The concept behind Cane Creek's new DBair shock, unveiled earlier this week, is simple; take the coil-sprung Double Barrel's damper and fit an air spring. In reality however, the shock took over two years to engineer, prototype and test before it became ready for production.
Cane Creek list a weight of 500g for the new shock and say the DBair is roughly 200g lighter than a similarly sized Double Barrel coil shock, but that's not the whole story. "Weight wasn't the only factor, weight wasn't even the driving factor for the Double Barrel air," Cane Creek's R&D director Josh Coaplen told BikeRadar. "We wanted to bring the Double Barrel damping technology downstream – meaning for bikes with less [suspension] travel."
The DBair sports an adjustable air spring and volume (via different can size), along with high- and low-speed adjustments for both compression and rebound circuits. It'll be offered in eight different lengths and strokes, from 190 x 50mm (7.5 x 2in) to 267 x 90mm (10.5 x 3.5in). Coaplen told us it's suitable for bikes with down to 140mm of travel – "it allows that bike class to have a damper that performs like the Double Barrel [coil]".
Another issue driving Cane Creek's decision to go air is that some bikes just plain don't work well with the linear nature of a coil-sprung damper, namely those with a rising leverage rate. Tuning an air spring is infinitely easier than tuning a coil spring's rate, and some riders simply fall in between a coil spring's conventional 50lb increments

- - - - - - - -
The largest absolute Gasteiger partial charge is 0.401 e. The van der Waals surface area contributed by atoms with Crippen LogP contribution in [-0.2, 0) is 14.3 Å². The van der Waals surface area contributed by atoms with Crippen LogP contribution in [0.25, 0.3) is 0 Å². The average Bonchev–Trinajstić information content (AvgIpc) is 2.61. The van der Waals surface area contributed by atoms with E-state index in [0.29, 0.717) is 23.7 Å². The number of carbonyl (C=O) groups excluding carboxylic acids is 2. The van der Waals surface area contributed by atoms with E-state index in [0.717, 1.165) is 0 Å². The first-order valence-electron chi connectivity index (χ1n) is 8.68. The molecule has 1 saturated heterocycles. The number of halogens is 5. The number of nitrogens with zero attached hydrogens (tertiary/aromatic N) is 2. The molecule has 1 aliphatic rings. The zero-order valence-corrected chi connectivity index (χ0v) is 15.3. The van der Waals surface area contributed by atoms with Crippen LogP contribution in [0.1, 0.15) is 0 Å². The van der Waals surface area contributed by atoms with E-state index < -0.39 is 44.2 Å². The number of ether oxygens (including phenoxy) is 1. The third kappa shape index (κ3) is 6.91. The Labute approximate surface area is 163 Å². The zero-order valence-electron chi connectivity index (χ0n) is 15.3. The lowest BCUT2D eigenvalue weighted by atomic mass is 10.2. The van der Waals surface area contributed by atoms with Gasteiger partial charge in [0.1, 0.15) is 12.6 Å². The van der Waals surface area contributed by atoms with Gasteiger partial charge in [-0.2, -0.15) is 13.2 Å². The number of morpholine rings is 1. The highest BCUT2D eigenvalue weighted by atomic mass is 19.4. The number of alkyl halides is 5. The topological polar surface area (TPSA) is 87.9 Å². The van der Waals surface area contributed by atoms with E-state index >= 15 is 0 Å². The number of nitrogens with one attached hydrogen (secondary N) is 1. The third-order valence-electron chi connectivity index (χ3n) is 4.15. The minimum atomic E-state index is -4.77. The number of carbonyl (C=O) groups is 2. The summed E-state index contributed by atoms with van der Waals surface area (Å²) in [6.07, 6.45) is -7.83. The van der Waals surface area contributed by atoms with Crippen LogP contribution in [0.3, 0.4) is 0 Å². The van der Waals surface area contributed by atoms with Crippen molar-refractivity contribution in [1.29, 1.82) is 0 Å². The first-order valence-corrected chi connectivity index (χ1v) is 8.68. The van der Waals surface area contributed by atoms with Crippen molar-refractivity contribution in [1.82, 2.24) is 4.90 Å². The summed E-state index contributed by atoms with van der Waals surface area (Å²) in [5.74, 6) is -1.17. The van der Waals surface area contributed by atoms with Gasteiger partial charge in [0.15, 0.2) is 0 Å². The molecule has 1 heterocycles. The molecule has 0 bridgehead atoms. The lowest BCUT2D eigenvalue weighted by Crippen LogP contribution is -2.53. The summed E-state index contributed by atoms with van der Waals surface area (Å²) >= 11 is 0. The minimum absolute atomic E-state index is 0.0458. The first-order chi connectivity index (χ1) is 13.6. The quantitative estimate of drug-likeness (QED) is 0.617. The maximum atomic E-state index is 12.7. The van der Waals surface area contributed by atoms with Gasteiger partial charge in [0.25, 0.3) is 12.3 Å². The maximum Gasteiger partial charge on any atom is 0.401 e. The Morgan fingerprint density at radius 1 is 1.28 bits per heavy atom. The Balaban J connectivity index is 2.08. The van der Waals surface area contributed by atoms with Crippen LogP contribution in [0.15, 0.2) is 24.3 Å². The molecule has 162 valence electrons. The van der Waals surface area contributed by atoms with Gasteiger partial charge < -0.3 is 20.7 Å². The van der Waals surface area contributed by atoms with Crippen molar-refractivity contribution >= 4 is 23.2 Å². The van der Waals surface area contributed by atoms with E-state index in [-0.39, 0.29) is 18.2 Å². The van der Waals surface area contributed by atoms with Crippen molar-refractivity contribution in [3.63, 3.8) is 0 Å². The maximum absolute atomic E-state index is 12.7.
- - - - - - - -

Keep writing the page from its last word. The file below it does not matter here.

Coaplen said the biggest challenge in making the DBair was establishing what the air spring should feel like. "I wrote a program that analyzes air spring curves," he said. "So we took every shock on the market and analyzed their air spring curves analytically. Then on a machine we measured stroke versus displacement to validate our models. With that model, we could see what everyone else was doing, ride those shocks, see where we felt they excelled and where they lacked, and that gave us a general idea of where we wanted the air spring. We started getting into the prototype levels at that point."
Once the air spring is properly tuned for bike and rider, the volume of the air-can can still be varied. Cane Creek say this makes the DBair the most tunable damper in the industry despite the fact that it isn't custom-tuned for a specific bike, in the traditional sense. "We've gotten the feedback, saying 'if you're turning knobs, you're not custom-tuning the shock'," said Coaplen. "But we argue that you're doing the same exact thing someone would do when they modify a shim stack, it's just much easier. We've put the time in at the design level so that every rider who rides a Double Barrel rides a custom-tuned shock."
For 2012, Double Barrel shocks, both coil and air, will appear on a lot more complete bikes as OEM equipment. Cane Creek will offer baseline tunes for each of the bikes the shocks are sold on, essentially tuning the dampers to best work with the bike design, through a specific knob setting.
Made in the US
While not every single intricate part of the DBair is made in the US, the vast majority are. Components are sourced and machined in shops from Montana to right down the street from Cane Creek's headquarters in Fletcher, North Carolina before they come together in possibly the most tunable air-sprung damper available today.